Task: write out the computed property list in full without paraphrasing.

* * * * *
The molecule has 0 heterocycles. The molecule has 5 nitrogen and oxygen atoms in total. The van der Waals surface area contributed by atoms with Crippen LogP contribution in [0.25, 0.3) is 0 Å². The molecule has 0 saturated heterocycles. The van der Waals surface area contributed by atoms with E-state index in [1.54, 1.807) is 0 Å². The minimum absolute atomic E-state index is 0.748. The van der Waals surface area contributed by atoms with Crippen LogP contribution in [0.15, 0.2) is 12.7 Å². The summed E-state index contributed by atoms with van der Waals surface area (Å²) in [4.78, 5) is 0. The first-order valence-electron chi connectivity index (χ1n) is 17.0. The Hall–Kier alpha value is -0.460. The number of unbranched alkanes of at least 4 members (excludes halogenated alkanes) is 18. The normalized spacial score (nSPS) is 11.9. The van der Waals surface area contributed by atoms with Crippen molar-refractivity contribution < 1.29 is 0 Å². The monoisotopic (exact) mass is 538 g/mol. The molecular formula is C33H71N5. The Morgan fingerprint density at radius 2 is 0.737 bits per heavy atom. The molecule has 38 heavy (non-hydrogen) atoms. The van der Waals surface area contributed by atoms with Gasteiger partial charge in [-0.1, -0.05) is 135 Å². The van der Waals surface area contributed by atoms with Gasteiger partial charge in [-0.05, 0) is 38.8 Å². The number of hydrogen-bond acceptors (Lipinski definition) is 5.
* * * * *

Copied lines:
The molecule has 0 heterocycles. The molecule has 5 nitrogen and oxygen atoms in total. The van der Waals surface area contributed by atoms with Crippen LogP contribution in [0.25, 0.3) is 0 Å². The molecule has 0 saturated heterocycles. The van der Waals surface area contributed by atoms with E-state index in [1.54, 1.807) is 0 Å². The minimum absolute atomic E-state index is 0.748. The van der Waals surface area contributed by atoms with Crippen LogP contribution in [0.15, 0.2) is 12.7 Å². The summed E-state index contributed by atoms with van der Waals surface area (Å²) in [4.78, 5) is 0. The first-order valence-electron chi connectivity index (χ1n) is 17.0. The Hall–Kier alpha value is -0.460. The number of unbranched alkanes of at least 4 members (excludes halogenated alkanes) is 18. The normalized spacial score (nSPS) is 11.9. The van der Waals surface area contributed by atoms with Crippen molar-refractivity contribution < 1.29 is 0 Å². The monoisotopic (exact) mass is 538 g/mol. The molecular formula is C33H71N5. The Morgan fingerprint density at radius 2 is 0.737 bits per heavy atom. The molecule has 38 heavy (non-hydrogen) atoms. The van der Waals surface area contributed by atoms with Gasteiger partial charge in [-0.1, -0.05) is 135 Å². The van der Waals surface area contributed by atoms with Gasteiger partial charge in [-0.05, 0) is 38.8 Å². The number of hydrogen-bond acceptors (Lipinski definition) is 5.